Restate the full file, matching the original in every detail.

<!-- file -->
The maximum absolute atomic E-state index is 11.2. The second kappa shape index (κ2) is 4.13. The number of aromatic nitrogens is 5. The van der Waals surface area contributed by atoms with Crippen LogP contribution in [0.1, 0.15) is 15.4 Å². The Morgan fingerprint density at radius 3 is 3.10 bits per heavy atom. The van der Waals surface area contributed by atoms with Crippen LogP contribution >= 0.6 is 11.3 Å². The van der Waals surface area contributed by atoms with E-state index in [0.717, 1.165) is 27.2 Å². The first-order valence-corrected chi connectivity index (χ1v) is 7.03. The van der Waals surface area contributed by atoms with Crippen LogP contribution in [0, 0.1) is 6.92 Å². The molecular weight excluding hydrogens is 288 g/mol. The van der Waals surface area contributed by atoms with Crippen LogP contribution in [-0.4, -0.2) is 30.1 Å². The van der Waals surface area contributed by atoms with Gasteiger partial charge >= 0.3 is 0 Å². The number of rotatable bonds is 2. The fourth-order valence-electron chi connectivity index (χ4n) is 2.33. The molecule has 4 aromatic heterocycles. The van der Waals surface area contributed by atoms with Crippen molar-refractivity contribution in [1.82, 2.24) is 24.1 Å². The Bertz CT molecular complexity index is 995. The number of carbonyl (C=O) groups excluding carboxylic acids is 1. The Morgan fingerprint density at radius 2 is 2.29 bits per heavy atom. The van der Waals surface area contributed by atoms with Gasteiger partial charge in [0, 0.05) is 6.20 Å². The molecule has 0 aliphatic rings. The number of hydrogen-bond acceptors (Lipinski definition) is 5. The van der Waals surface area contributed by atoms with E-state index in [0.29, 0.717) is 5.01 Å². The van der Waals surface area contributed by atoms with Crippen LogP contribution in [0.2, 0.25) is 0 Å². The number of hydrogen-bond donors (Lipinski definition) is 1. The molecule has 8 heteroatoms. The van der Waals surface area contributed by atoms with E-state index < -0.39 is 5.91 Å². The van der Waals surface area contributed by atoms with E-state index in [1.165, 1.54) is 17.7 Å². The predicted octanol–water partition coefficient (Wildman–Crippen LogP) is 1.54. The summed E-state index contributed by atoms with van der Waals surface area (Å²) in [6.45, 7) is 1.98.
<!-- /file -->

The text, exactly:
The maximum absolute atomic E-state index is 11.2. The second kappa shape index (κ2) is 4.13. The number of aromatic nitrogens is 5. The van der Waals surface area contributed by atoms with Crippen LogP contribution in [0.1, 0.15) is 15.4 Å². The Morgan fingerprint density at radius 3 is 3.10 bits per heavy atom. The van der Waals surface area contributed by atoms with Crippen LogP contribution >= 0.6 is 11.3 Å². The van der Waals surface area contributed by atoms with E-state index in [0.717, 1.165) is 27.2 Å². The first-order valence-corrected chi connectivity index (χ1v) is 7.03. The van der Waals surface area contributed by atoms with Crippen LogP contribution in [0, 0.1) is 6.92 Å². The molecular weight excluding hydrogens is 288 g/mol. The van der Waals surface area contributed by atoms with Crippen LogP contribution in [-0.4, -0.2) is 30.1 Å². The van der Waals surface area contributed by atoms with Gasteiger partial charge >= 0.3 is 0 Å². The number of rotatable bonds is 2. The fourth-order valence-electron chi connectivity index (χ4n) is 2.33. The molecule has 4 aromatic heterocycles. The van der Waals surface area contributed by atoms with Crippen molar-refractivity contribution in [1.82, 2.24) is 24.1 Å². The Bertz CT molecular complexity index is 995. The number of carbonyl (C=O) groups excluding carboxylic acids is 1. The Morgan fingerprint density at radius 2 is 2.29 bits per heavy atom. The van der Waals surface area contributed by atoms with Gasteiger partial charge in [0, 0.05) is 6.20 Å². The molecule has 0 aliphatic rings. The number of hydrogen-bond acceptors (Lipinski definition) is 5. The van der Waals surface area contributed by atoms with E-state index in [0.29, 0.717) is 5.01 Å². The van der Waals surface area contributed by atoms with Crippen LogP contribution in [0.2, 0.25) is 0 Å². The number of hydrogen-bond donors (Lipinski definition) is 1. The molecule has 8 heteroatoms. The van der Waals surface area contributed by atoms with E-state index < -0.39 is 5.91 Å². The van der Waals surface area contributed by atoms with E-state index in [1.165, 1.54) is 17.7 Å². The predicted octanol–water partition coefficient (Wildman–Crippen LogP) is 1.54. The summed E-state index contributed by atoms with van der Waals surface area (Å²) in [6.45, 7) is 1.98.